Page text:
SURE thing: EU jobs scheme funding a template for heftier recovery fund issuance

By Yoruk Bahceli and Dhara Ranasinghe
LONDON (Reuters) - The sale of debt to fund Europe's pandemic unemployment system will begin later this month. This is a test run of groundbreaking plans to turn the European Union into one of the world's largest bond issuers in less than a decade.
A Europe-wide program unveiled earlier this year aims to increase the bloc's mountain of debt by more than 15-fold over four to six years to € 900 billion (£ 816 billion), an annual borrowing of more than means one hundred billion euros from next year.
It's an ambitious plan for a company whose € 50 billion outstanding debt more or less matches the outstanding debt of tiny Slovakia and which raised just € 420 million last year. But there will be a kind of dry run - donations for an EU-wide unemployment system of 100 billion euros, which market participants see as a template for the 750 billion euros recovery fund.
The unemployment plan - known as SURE - is expected to see the EU issue bonds worth five billion euros every two weeks through the end of 2021 with a maturity of three to 30 years.
"The SURE program is really going to give the EU the roadmap that it needs to investigate in more detail next year," said Neal Ganatra, who operates overseas state, supranational and agency debt consortia at Deutsche Bank.
Not only is the fund an important step towards European cohesion, but it should also enhance the attractiveness of the euro as a reserve currency that competes with the dollar.
EU finance ministers disagree on how the recovery fund money should be paid out, but debt officials are already on the rise on the logistics front - from issue formats, volume and frequency to target investor base.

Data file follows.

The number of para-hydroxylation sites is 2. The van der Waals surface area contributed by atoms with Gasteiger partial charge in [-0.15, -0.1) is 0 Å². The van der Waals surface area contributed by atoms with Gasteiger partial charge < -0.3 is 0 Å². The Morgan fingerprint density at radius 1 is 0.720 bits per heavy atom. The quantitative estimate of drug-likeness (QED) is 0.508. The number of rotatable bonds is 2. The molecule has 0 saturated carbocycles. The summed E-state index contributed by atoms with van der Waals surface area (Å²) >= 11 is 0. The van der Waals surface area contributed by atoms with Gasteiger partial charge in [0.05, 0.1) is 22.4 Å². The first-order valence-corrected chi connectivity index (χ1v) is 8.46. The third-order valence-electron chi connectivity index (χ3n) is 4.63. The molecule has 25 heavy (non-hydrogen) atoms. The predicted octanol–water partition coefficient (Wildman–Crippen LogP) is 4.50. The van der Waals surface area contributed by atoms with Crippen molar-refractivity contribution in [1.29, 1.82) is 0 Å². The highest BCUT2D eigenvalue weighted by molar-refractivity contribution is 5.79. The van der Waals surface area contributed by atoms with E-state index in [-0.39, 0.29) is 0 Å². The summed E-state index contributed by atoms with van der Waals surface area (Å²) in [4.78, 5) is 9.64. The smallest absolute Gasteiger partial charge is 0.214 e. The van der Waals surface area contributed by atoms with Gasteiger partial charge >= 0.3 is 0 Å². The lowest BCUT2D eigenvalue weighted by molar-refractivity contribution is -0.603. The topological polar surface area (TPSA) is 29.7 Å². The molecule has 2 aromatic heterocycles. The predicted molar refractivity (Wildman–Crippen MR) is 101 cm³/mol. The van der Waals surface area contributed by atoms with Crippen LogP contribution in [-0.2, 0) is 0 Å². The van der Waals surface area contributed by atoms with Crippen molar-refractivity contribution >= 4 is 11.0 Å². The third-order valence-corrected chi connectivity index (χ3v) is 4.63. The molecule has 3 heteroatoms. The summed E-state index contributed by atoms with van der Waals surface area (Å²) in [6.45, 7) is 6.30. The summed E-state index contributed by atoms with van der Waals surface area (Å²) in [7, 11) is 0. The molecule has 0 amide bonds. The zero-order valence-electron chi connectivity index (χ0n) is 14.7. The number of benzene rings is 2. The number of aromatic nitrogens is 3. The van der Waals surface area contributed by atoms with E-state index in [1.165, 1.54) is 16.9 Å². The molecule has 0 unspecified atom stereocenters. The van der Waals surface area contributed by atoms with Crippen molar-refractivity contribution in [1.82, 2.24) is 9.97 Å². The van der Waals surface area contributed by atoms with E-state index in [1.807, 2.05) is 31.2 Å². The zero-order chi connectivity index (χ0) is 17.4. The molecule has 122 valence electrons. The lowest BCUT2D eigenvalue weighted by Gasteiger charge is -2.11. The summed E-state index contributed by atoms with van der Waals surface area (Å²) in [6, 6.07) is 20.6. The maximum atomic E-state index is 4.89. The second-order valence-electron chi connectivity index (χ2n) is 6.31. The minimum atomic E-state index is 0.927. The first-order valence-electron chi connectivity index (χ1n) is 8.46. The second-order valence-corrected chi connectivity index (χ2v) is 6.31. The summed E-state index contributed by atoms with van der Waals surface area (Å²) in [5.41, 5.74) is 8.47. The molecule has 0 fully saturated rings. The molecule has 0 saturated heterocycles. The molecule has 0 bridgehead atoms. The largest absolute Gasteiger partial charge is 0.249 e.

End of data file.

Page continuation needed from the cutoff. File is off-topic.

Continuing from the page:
EU budget and administration commissioner Johannes Hahn told Reuters on Tuesday that SURE was the focus, but the bloc was considering all options to choose the optimal issuing strategy.

The super of the Supras? The issuance of EU bonds is expected to increase


The sheer size of the upcoming issue means plenty of choice for investment banks to manage the business, whichever format the EU chooses - bank syndicates selling direct to investors or auctions where banks acting as dealers take the debt buy, sell to investors and trade for liquidity.
Syndications are the more lucrative format for banks which, according to a European government, can earn fees of around 0.175% of the issue volume for a 10-year state transaction.
SURE bonds - like most supranational debt - are largely syndicated, but Commissioner Hahn said Reuters auctions could ultimately be part of the mix.
Using a combination would make EU debt look more like government bonds backed by liquid trading, says Zoeb Sachee, who oversees trading in government bonds and supranational bonds in European markets at Citibank.
"The question is whether the EU, as a major issuer, needs liquidity in the form of government bonds." Said Sachee.


In a world in which first-class and sustainable securities are in demand, the EU with its AAA rating offers both. SURE will include "social" bonds of the type from development banks, which will be sold to fund COVID spending, while green bonds will make up a third of the recovery fund.

EU joins the largest borrowers in the euro zone

To maximize investor participation, they may only need to offer marginally higher returns initially. Fund managers told Reuters that they expect up to 15 basis points above the lending rates implied by outstanding issues.
"If they got closer to where they are currently marked, we would be of no interest (unless there is a concession)," said Nick Sanders, portfolio manager at AllianceBernstein.
New issue premiums should go down as bonds become easier to trade. Above all, sustainable bonds tend to pay lower yields than conventional bonds. However, the returns will continue to exceed the other AAA debt as the EU includes exposure to lower-rated southern and eastern European countries.
EU bonds with a term until 2031 currently offer a yield of -0.15% compared to -0.5% for German 10-year bonds.
"It is positive to have another issuer that is coming onto the market at a premium on top of Bunds," said Nicola Mai, head of PIMCO's European government credit research.

EU bonds traded like France are offering a rally over Germany. Https://

(Reporting by Dhara Ranasinghe and Yoruk Bahceli; additional reporting by Abhinav Ramnarayan; graphics by Yoruk Bahceli and Dhara Ranasinghe; editing by Sujata Rao and Susan Fenton)

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